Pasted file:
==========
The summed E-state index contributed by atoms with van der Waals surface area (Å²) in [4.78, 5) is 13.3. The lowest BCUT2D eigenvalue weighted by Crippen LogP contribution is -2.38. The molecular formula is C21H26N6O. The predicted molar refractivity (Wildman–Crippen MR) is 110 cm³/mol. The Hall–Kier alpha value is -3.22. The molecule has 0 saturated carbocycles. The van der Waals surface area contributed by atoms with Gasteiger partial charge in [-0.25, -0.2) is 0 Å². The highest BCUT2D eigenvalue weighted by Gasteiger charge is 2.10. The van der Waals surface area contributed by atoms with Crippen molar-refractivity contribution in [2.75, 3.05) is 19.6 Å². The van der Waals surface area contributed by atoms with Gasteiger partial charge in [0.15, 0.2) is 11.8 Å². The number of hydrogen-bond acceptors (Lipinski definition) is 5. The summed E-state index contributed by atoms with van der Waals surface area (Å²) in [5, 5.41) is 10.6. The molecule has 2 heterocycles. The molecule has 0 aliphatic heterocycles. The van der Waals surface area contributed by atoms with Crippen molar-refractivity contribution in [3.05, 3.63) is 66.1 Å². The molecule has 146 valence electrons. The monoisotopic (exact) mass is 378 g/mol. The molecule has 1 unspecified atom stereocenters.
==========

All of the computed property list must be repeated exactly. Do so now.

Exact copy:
The summed E-state index contributed by atoms with van der Waals surface area (Å²) in [4.78, 5) is 13.3. The lowest BCUT2D eigenvalue weighted by Crippen LogP contribution is -2.38. The molecular formula is C21H26N6O. The predicted molar refractivity (Wildman–Crippen MR) is 110 cm³/mol. The Hall–Kier alpha value is -3.22. The molecule has 0 saturated carbocycles. The van der Waals surface area contributed by atoms with Gasteiger partial charge in [-0.25, -0.2) is 0 Å². The highest BCUT2D eigenvalue weighted by Gasteiger charge is 2.10. The van der Waals surface area contributed by atoms with Crippen molar-refractivity contribution in [2.75, 3.05) is 19.6 Å². The van der Waals surface area contributed by atoms with Gasteiger partial charge in [0.15, 0.2) is 11.8 Å². The number of hydrogen-bond acceptors (Lipinski definition) is 5. The summed E-state index contributed by atoms with van der Waals surface area (Å²) in [5, 5.41) is 10.6. The molecule has 2 heterocycles. The molecule has 0 aliphatic heterocycles. The van der Waals surface area contributed by atoms with Crippen molar-refractivity contribution in [3.05, 3.63) is 66.1 Å². The molecule has 146 valence electrons. The monoisotopic (exact) mass is 378 g/mol. The molecule has 1 unspecified atom stereocenters.